The people we don’t see.
The voices we don’t hear.
Who are the real humanitarians?
A pandemic, a climate crisis, and a global movement for racial equality, freedom, justice and the end of white supremacy. The consequences of inaction have never been more dangerous or more real.
The 2021 Humanitarian Leadership Conference was part of the global transition from rhetoric to action. More than 1000 delegates from across 80 different countries came together to determine where change is needed and what a reshaping of the humanitarian ecosystem might looks like, from the actors involved and ways of working to the very definition of what constitutes a humanitarian crisis.
The Conference challenged traditional humanitarian systems, actors and perceptions through the following sub-themes:
- Decolonising the humanitarian ecosystem
- Leadership in a world of upheaval and crisis
- Transformative ways of working
- The political economy of aid and solidarity.
A jam-packed digital program
The 2021 Humanitarian Leadership Conference featured two days of panels, workshops and presentations that challenged, explored and developed a new dialogue and understanding around the real humanitarians and how we can approach current challenges through systemic change.
Recordings from the conference are available on our YouTube channel. Subscribe to our channel to stay updated about the Centre for Humanitarian Leadership.
The 2021 Humanitarian Leadership Conference inspired conversation, self-reflection, and motions towards change. Read what our participants are saying about the event:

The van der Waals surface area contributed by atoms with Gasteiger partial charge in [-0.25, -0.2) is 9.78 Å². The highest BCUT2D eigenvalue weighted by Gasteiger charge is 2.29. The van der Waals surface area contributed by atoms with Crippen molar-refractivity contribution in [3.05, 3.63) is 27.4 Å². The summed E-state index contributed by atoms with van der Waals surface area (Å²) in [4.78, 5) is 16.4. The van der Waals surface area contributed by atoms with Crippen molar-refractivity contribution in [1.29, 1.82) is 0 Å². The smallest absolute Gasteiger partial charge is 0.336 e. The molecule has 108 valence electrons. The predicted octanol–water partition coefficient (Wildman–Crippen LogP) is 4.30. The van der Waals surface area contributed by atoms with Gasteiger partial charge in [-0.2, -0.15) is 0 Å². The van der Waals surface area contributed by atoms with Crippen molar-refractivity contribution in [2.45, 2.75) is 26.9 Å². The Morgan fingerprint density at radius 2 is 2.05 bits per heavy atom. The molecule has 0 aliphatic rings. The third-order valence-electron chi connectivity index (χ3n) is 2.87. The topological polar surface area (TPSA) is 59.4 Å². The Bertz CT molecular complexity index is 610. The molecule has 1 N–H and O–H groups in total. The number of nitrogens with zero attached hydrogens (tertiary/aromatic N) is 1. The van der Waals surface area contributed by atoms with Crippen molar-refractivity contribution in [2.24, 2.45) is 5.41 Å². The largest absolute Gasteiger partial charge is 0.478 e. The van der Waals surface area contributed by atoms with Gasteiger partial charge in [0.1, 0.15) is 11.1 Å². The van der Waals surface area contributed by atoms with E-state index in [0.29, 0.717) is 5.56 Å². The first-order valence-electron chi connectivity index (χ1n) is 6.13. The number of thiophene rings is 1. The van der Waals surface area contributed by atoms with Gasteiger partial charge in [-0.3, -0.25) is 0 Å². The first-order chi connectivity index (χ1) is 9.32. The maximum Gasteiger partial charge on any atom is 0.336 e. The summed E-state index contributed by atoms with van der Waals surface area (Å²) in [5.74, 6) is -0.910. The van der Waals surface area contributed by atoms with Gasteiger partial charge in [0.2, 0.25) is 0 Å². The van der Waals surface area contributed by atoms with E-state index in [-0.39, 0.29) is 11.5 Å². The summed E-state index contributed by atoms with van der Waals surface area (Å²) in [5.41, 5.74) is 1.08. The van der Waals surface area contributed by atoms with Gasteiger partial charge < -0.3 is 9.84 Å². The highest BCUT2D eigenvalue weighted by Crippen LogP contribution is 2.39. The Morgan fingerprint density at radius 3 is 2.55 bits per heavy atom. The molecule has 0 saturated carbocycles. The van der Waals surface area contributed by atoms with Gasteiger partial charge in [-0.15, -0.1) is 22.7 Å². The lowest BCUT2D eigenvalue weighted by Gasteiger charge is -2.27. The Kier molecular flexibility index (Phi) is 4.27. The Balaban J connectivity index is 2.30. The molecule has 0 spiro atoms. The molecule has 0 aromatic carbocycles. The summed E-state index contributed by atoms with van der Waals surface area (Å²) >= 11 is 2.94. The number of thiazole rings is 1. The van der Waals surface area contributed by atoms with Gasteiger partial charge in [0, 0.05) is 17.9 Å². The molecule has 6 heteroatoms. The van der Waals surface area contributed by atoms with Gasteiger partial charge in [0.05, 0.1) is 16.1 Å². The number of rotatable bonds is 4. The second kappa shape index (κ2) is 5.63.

- The role of community-led innovation in decolonising aid—Elrha
- Educators As First Responders: How Locally-Led Humanitarian Action is Key to Ensuring Children Aren’t Left Behind—Katy Noble, Teach For All
- Four Radical Shifts Towards Change—Bryony Hutt, Save the Children UK
Please keep checking this page for conference videos and wrap-ups.
Who are the humanitarians?
The 2021 Humanitarian Leadership Conference critically challenged traditional humanitarian systems, actors and perceptions through the following sub-themes:
Decolonising the humanitarian ecosystem
Constructing an anti-racist and decolonised humanitarian system. Shifting power dynamics; dismantling colonialism in the humanitarian system; systemic racism and, specifically racism within the ‘aid’ system; reconceptualising the role of affected communities in humanitarian response; reimagining the role of international NGOs; wrestling with concepts of neutrality and impartiality.
Leadership in a world of upheaval and crisis
The impacts of climate change, pandemics, the Black Lives Matter movement, and protracted crises on our understanding of what constitutes a humanitarian crisis; current and future events are forcing systemic change – humanitarians are radically re-thinking who they are, how they work and how they should lead, or if they should lead at all.
Transformative ways of working
The devolution of power and funding to local organisations, governments and communities; new models of humanitarian financing, including anticipatory crisis financing, impact investment, social enterprise models; the impact of technology and development of innovative solutions; and unpacking the ‘triple nexus’ between humanitarianism, development, and peace; understanding the private sector role and engagement beyond the traditional humanitarian sector.